What are our rights if my employer says that we aren’t allowed to talk about a lawsuit that has been filed against them?

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What are our rights if my employer says that we aren’t allowed to talk about a lawsuit that has been filed against them?

My employer is the defendant in a class action lawsuit for failing to pay delivery drivers minimum wage. The store manager told us we are not allowed to discuss the case with coworkers while we are on the clock. The reasons we were given were because they “don’t want us congregating and getting ourselves all riled up”. Does casually discussing the case fall under protected speech?

Asked on June 3, 2012 under Employment Labor Law, Texas

Answers:

M.T.G., Member, New York Bar / FreeAdvice Contributing Attorney

Answered 9 years ago | Contributor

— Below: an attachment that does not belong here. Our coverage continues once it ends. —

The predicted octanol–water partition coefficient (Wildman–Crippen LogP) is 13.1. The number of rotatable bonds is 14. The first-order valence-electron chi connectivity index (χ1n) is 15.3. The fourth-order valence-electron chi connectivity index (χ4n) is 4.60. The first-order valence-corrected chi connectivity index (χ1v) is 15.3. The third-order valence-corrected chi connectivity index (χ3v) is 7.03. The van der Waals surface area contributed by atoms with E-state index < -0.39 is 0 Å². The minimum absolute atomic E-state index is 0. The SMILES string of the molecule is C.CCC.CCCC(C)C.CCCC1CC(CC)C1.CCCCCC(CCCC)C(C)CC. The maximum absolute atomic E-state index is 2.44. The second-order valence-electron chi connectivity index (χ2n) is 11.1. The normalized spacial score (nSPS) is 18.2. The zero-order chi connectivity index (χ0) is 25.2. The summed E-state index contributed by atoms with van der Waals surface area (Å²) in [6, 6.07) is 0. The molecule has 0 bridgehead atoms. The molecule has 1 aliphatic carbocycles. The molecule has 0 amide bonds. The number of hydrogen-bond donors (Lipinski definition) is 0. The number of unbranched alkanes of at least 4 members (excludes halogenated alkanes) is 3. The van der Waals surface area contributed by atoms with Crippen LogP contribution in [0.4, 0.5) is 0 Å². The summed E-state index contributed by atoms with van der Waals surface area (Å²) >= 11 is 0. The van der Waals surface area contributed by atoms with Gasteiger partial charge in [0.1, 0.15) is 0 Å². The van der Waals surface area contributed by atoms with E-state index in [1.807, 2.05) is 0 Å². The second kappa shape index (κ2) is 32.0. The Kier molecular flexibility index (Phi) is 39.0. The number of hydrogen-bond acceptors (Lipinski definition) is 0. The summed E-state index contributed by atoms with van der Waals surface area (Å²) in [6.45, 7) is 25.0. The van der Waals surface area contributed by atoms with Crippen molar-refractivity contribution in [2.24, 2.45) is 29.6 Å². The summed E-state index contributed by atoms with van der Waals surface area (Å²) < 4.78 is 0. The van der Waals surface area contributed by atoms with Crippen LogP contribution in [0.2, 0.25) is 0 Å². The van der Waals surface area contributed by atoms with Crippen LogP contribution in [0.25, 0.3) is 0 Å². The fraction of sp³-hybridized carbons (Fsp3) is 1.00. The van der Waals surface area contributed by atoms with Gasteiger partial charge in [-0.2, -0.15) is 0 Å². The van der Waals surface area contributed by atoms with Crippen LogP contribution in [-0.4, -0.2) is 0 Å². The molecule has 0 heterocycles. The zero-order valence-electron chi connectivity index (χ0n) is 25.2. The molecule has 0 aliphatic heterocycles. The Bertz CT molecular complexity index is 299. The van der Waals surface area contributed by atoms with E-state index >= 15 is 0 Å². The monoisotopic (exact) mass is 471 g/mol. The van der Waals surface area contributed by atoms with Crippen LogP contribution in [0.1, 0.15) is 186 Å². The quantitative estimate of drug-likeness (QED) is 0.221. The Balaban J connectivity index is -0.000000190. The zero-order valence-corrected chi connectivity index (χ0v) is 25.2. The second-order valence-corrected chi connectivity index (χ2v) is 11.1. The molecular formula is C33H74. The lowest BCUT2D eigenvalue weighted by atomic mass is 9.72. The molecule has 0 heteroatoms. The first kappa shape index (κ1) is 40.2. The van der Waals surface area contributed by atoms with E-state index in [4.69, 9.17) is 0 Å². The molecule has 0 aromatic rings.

Whether or not you have freedom of speech in the workplace depends on if your emploer is a private or public sector employer, what you are saying and what position you hold with the employer.  Generally speaking, as a public sector employee you have first amendment rights of free speech in the workplace with certain limitations.  That right does not pass over to private sector employees.  But certain types of speech can "back door themsleves in" under federal grounds, such as a right to religious beliefs, etc.  If you think that you are being discriminated upon contact your department of labor or your state attorney general's office and just seek to ask for clarification.  Good luck.


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